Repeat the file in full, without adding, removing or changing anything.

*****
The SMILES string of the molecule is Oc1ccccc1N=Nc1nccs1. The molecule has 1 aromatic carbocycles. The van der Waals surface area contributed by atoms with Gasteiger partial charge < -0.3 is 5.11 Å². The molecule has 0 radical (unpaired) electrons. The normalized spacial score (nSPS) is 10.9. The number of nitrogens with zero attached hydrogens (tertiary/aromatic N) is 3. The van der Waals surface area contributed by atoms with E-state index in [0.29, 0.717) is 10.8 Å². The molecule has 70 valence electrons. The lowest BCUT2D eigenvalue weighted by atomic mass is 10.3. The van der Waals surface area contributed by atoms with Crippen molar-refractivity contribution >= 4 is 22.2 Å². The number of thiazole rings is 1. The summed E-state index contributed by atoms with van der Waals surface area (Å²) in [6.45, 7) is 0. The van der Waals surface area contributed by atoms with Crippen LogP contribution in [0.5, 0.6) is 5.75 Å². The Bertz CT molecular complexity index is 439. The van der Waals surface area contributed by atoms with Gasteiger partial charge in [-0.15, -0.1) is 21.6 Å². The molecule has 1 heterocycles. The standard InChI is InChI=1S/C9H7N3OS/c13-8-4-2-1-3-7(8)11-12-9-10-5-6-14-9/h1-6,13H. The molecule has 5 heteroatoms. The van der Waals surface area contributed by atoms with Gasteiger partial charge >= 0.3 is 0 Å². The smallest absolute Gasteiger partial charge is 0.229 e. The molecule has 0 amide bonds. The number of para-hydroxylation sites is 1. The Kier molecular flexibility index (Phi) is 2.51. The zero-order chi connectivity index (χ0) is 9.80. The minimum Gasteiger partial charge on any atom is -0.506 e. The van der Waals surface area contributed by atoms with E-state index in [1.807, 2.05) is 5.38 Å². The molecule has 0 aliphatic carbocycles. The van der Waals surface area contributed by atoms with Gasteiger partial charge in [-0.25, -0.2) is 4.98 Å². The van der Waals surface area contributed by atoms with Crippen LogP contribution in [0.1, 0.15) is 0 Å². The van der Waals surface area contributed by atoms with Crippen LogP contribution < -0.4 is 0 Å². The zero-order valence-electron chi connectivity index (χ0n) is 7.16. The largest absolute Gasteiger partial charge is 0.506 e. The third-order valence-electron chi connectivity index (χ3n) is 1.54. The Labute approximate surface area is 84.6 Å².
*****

The SMILES string of the molecule is Oc1ccccc1N=Nc1nccs1. The molecule has 1 aromatic carbocycles. The van der Waals surface area contributed by atoms with Gasteiger partial charge < -0.3 is 5.11 Å². The molecule has 0 radical (unpaired) electrons. The normalized spacial score (nSPS) is 10.9. The number of nitrogens with zero attached hydrogens (tertiary/aromatic N) is 3. The van der Waals surface area contributed by atoms with E-state index in [0.29, 0.717) is 10.8 Å². The molecule has 70 valence electrons. The lowest BCUT2D eigenvalue weighted by atomic mass is 10.3. The van der Waals surface area contributed by atoms with Crippen molar-refractivity contribution >= 4 is 22.2 Å². The number of thiazole rings is 1. The summed E-state index contributed by atoms with van der Waals surface area (Å²) in [6.45, 7) is 0. The van der Waals surface area contributed by atoms with Crippen LogP contribution in [0.5, 0.6) is 5.75 Å². The Bertz CT molecular complexity index is 439. The van der Waals surface area contributed by atoms with Gasteiger partial charge in [-0.15, -0.1) is 21.6 Å². The molecule has 1 heterocycles. The standard InChI is InChI=1S/C9H7N3OS/c13-8-4-2-1-3-7(8)11-12-9-10-5-6-14-9/h1-6,13H. The molecule has 5 heteroatoms. The van der Waals surface area contributed by atoms with Gasteiger partial charge >= 0.3 is 0 Å². The smallest absolute Gasteiger partial charge is 0.229 e. The molecule has 0 amide bonds. The number of para-hydroxylation sites is 1. The Kier molecular flexibility index (Phi) is 2.51. The zero-order chi connectivity index (χ0) is 9.80. The minimum Gasteiger partial charge on any atom is -0.506 e. The van der Waals surface area contributed by atoms with E-state index in [1.807, 2.05) is 5.38 Å². The molecule has 0 aliphatic carbocycles. The van der Waals surface area contributed by atoms with Gasteiger partial charge in [-0.25, -0.2) is 4.98 Å². The van der Waals surface area contributed by atoms with Crippen LogP contribution in [0.1, 0.15) is 0 Å². The van der Waals surface area contributed by atoms with Crippen LogP contribution < -0.4 is 0 Å². The zero-order valence-electron chi connectivity index (χ0n) is 7.16. The largest absolute Gasteiger partial charge is 0.506 e. The third-order valence-electron chi connectivity index (χ3n) is 1.54. The Labute approximate surface area is 84.6 Å².